• bleeding;
  • definition;
  • hip arthroplasty;
  • knee arthroplasty;
  • venous thromboembolism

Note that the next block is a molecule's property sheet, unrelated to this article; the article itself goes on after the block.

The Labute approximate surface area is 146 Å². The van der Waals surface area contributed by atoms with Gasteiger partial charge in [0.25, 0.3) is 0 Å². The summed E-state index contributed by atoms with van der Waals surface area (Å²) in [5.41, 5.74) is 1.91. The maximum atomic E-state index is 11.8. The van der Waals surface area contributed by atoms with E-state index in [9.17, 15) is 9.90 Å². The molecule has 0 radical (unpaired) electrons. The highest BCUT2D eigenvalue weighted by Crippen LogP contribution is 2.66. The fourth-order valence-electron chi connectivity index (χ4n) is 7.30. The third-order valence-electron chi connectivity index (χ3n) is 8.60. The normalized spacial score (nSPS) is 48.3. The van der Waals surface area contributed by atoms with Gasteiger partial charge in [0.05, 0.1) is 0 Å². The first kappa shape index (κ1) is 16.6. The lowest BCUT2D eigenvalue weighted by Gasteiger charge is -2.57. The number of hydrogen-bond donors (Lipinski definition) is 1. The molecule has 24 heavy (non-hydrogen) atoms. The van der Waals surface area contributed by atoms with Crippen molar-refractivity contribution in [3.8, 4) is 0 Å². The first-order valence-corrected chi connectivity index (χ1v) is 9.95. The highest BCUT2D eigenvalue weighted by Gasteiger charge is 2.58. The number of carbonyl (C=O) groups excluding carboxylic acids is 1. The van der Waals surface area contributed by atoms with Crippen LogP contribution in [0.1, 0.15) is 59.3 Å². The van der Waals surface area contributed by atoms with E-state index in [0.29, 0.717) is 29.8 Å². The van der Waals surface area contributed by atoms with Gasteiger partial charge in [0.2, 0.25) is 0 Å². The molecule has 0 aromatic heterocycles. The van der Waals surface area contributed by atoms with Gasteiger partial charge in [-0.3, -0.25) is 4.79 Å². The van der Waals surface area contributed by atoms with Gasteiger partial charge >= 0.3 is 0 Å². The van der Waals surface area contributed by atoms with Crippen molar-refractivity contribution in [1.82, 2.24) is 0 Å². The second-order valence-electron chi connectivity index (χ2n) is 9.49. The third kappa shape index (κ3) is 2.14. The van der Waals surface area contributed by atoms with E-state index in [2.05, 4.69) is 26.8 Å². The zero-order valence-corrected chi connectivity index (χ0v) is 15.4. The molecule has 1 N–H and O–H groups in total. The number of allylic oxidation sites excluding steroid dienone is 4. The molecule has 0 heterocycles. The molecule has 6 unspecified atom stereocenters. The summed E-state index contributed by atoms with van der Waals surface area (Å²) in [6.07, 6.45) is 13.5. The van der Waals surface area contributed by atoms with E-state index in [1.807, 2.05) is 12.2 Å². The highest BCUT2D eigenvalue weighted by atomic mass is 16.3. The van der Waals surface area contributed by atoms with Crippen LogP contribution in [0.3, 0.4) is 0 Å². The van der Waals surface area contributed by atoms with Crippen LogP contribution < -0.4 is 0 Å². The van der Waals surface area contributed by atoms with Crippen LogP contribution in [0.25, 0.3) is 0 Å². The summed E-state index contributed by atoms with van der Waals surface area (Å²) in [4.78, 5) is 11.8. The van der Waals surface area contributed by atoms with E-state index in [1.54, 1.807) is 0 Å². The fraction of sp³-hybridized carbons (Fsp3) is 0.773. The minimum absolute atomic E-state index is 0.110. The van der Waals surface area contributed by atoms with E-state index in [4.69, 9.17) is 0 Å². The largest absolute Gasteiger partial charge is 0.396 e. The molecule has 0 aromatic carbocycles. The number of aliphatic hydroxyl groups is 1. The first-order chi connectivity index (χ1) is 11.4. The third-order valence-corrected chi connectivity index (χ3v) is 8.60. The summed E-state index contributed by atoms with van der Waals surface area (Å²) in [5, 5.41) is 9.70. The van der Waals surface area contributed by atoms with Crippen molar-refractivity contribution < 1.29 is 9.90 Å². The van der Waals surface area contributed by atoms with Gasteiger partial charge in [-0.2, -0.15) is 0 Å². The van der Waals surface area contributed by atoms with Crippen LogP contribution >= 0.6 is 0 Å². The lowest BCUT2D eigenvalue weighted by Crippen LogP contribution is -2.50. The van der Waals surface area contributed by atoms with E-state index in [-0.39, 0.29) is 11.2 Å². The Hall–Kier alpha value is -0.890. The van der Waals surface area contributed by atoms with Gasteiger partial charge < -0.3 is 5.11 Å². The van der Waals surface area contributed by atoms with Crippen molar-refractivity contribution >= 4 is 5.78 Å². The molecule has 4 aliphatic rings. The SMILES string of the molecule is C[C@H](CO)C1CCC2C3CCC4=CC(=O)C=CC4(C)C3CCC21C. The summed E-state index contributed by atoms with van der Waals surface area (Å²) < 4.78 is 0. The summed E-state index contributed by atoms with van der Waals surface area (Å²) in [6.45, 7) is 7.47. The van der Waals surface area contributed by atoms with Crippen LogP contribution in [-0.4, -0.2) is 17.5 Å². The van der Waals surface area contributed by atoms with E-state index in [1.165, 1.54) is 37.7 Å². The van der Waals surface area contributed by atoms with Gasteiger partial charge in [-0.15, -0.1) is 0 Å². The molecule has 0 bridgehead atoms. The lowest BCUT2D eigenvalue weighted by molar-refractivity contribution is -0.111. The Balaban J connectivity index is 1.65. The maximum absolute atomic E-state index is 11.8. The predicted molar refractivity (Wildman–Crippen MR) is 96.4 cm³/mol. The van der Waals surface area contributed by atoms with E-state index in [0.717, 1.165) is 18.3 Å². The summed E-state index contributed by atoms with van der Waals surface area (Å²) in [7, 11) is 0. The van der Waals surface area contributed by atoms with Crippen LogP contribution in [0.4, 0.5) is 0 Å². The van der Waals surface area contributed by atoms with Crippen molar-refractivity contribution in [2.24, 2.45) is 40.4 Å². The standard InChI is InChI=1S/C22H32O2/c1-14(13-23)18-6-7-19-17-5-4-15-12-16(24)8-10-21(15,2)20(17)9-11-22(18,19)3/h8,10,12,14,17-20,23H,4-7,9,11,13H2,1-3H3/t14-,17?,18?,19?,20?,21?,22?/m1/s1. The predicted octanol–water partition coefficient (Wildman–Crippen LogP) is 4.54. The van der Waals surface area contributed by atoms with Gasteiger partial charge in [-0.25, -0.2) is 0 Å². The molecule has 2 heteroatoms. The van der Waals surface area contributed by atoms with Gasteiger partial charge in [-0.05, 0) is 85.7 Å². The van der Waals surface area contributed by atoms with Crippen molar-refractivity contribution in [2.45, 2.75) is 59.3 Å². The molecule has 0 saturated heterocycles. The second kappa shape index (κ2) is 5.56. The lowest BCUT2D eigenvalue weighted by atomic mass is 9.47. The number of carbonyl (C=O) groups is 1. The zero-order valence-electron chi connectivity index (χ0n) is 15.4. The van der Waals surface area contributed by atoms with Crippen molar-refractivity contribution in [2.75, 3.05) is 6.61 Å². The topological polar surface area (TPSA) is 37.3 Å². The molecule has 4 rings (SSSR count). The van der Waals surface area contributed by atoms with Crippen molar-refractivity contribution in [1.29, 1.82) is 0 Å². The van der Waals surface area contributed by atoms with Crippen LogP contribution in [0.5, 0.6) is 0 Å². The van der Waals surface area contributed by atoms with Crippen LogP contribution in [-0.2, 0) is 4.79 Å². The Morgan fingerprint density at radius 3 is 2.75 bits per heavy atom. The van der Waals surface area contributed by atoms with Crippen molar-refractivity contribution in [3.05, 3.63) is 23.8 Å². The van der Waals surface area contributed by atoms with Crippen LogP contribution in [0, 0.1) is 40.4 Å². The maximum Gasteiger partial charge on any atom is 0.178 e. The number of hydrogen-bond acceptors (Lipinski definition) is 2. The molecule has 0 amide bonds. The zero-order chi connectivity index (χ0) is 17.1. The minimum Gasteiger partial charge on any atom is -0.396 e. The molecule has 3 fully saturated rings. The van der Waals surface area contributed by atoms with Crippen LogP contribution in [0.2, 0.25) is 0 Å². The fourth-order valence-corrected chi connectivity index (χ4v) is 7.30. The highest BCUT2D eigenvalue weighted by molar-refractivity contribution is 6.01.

Summary. Background: Anticoagulants are effective for the prevention of venous thromboembolism (VTE) but cause bleeding. Interpretation of the risks and benefits of new anticoagulant regimens for VTE prevention is complicated by a lack of standardized definitions and reporting of bleeding. We reviewed the reporting of bleeding in randomized controlled trials of new anticoagulants compared with standard doses of enoxaparin in hip and knee arthroplasty, and examined the possible impact of differences in the definition of major bleeding on interpretation of the trial results. Methods: Electronic searches identified 16 phase III trials published between 2001 and 2010 involving 41 265 patients comparing one of five new anticoagulants with a common comparator, enoxaparin. Results: Major bleeding rates in patients treated with enoxaparin ranged from 0.1% to 3.1% in hip arthroplasty trials and from 0.2% to 1.4% in knee arthroplasty trials. In studies that excluded surgical-site bleeding from the definition, major bleeding rates were about 10-fold lower than in those which included surgical-site bleeding. Within the individual trials, the choice of bleeding definition and the methods of assessment of bleeding influenced the conclusions regarding the risk of bleeding with new anticoagulant regimens relative to enoxaparin. Eight of the 16 studies demonstrated a ≥ 40% relative risk differences in major bleeding between treatment groups but the difference was statistically significant in only two of these trials. Conclusion: Randomized VTE prevention trials report markedly different rates of major bleeding despite similar patient populations and doses and durations of anticoagulant prophylaxis and were underpowered to detect modest differences in patient-important bleeding events. Standardization of bleeding definitions and reporting seems desirable.